About the area

The Tiljala project is located in the Park Circus area of Kolkata. Park Circus itself is a very busy intersection, also known as Seven Point Crossing, and is notorious for its traffic congestion. Behind the busy main roads are residential areas of narrow lanes and dense housing, while beside the railway tracks are squatter communities living in shelters built from waste materials.

The population of the area is predominantly Muslim. This began as long ago as 1870 when Muslim immigrants from Bihar and Uttar Pradesh began to settle, and by 1947 the area had a majority Muslim population. The numbers further increased during and after the Bangladesh War in 1971 when Kolkata received an influx of refugees.

The people of this area are engaged in a wide variety of employment such as cycle rickshaw drivers, car mechanics, selling goods in markets and small shops, tailoring, cleaning and domestic help. However, few occupations provide a sufficient income or long-term security to support whole families, thus children are often pressed into work alongside adults.


About the local organisation and history of CRS involvement

Tiljala Society for Human and Educational Development (Tiljala SHED) is a grassroots organisation established in 1987 which seeks to support poor, downtrodden and minority groups in both urban and rural areas of West Bengal. Their primary focus is on helping child labourers by campaigning against this practice, supporting these children and offering alternatives.

CRS began supporting Tiljala SHED in 2014. The focus of this project is working children in the Park Circus area of Kolkata. Among the jobs that they do are rag picking, lace cutting, glove making, car repair, roadside vending and domestic work. In most cases they work for long hours, often in dangerous or unhygienic conditions, and are rarely paid more than a pittance. They are also regularly subject to physical and verbal abuse.


Current CRS programmes

CRS supports a programme for 50 working children. Some have never attended school or are drop-outs so they are given tuition to attain a minimum level of educational proficiency in order to be mainstreamed into government schools. Others are given vocational training in skills that will enable them to earn a living. A small stipend encourages the children to pursue studies and training rather than continuing with rag picking.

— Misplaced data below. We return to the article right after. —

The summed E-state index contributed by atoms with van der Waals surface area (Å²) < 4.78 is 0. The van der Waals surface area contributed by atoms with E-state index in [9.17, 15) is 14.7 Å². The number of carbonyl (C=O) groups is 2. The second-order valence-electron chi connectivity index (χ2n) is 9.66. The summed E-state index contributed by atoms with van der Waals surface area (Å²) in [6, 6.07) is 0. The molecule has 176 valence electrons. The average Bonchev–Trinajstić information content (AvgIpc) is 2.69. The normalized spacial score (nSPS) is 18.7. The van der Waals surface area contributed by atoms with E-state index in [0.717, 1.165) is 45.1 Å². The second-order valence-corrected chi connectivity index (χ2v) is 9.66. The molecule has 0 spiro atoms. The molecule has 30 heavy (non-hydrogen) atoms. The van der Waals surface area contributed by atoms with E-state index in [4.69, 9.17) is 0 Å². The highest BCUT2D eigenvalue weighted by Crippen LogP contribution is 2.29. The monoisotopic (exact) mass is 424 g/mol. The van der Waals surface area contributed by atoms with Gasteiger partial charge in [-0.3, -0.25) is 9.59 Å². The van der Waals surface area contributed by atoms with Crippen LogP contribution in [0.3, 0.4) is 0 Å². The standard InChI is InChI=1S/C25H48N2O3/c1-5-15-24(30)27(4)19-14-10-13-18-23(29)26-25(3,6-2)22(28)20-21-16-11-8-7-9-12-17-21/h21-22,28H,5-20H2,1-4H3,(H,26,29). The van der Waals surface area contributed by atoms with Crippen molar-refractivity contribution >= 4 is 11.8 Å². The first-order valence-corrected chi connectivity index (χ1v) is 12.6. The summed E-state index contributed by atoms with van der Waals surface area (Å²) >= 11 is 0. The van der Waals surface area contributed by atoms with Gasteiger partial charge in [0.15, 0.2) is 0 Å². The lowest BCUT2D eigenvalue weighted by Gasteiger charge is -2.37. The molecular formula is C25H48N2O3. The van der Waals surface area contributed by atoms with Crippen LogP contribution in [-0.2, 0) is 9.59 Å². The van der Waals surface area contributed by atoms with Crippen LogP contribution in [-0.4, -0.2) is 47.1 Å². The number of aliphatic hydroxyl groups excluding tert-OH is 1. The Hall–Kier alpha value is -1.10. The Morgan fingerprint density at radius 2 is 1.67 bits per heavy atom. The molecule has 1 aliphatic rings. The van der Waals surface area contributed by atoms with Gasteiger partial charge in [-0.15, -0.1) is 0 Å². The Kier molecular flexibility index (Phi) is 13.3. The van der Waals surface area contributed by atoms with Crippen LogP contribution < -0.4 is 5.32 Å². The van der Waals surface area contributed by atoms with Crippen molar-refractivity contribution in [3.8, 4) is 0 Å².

Children who attend the centre are given a nutritional hot meal every day and also receive health check-ups. From time to time the children are also taken on trips to museums or theme parks where they can enjoy having fun and simply being children.


Success stories

“I come from a very poor family. My father is a cycle rickshaw puller but the money that he earns is mostly spent on booze. When he is drunk, he hits my mother.

We have to try to earn a little money however we can. My mother and my brother, Rahim, are rag pickers. They collect waste from the streets and from big businesses. I help to sort the waste materials into different categories for recycling and resale.

I used to study at the Non-Formal Education Centre but sometimes it was more fun to spend time gambling with my friends. But then I realised that was no good – I wanted to study properly. Tiljala Shed arranged a place for me at Debendra Vidyapith school for girls which is great. I also go to the remedial centre for additional coaching to help me keep up in class.

I am now in Class VI and doing quite well. I would like to become a teacher and start working so that I can support my family. Tiljala Shed is trying to help my family in other ways too through their income generation schemes.”

– Tanzila Khatoon, beneficiary of Tiljala Shed


Support is needed to continue with his vital work to prevent more children from entering the rag-picking trade. Funds cover the provision of a midday meal, doctor visits and medicines, the honorarium for the teacher, and health awareness programmes in the community.